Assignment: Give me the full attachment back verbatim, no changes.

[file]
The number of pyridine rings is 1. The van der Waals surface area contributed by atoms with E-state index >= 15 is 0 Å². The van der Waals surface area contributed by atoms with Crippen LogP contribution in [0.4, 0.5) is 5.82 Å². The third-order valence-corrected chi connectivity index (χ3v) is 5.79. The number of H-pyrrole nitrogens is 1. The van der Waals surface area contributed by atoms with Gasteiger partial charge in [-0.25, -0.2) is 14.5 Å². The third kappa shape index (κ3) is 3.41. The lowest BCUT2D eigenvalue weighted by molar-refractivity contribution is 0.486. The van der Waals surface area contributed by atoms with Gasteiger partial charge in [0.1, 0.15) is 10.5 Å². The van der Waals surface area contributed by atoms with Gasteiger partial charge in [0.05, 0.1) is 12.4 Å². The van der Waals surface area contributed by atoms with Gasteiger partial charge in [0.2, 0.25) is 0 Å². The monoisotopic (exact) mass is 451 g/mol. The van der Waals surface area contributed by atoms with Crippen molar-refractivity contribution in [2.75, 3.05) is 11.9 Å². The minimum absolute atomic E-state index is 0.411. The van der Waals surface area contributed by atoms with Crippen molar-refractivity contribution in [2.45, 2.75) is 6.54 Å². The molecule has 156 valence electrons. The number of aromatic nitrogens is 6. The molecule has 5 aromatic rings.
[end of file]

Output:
The number of pyridine rings is 1. The van der Waals surface area contributed by atoms with E-state index >= 15 is 0 Å². The van der Waals surface area contributed by atoms with Crippen LogP contribution in [0.4, 0.5) is 5.82 Å². The third-order valence-corrected chi connectivity index (χ3v) is 5.79. The number of H-pyrrole nitrogens is 1. The van der Waals surface area contributed by atoms with Gasteiger partial charge in [-0.25, -0.2) is 14.5 Å². The third kappa shape index (κ3) is 3.41. The lowest BCUT2D eigenvalue weighted by molar-refractivity contribution is 0.486. The van der Waals surface area contributed by atoms with Gasteiger partial charge in [0.1, 0.15) is 10.5 Å². The van der Waals surface area contributed by atoms with Gasteiger partial charge in [0.05, 0.1) is 12.4 Å². The van der Waals surface area contributed by atoms with Gasteiger partial charge in [0.2, 0.25) is 0 Å². The monoisotopic (exact) mass is 451 g/mol. The van der Waals surface area contributed by atoms with Crippen molar-refractivity contribution in [2.75, 3.05) is 11.9 Å². The minimum absolute atomic E-state index is 0.411. The van der Waals surface area contributed by atoms with Crippen molar-refractivity contribution in [2.45, 2.75) is 6.54 Å². The molecule has 156 valence electrons. The number of aromatic nitrogens is 6. The molecule has 5 aromatic rings.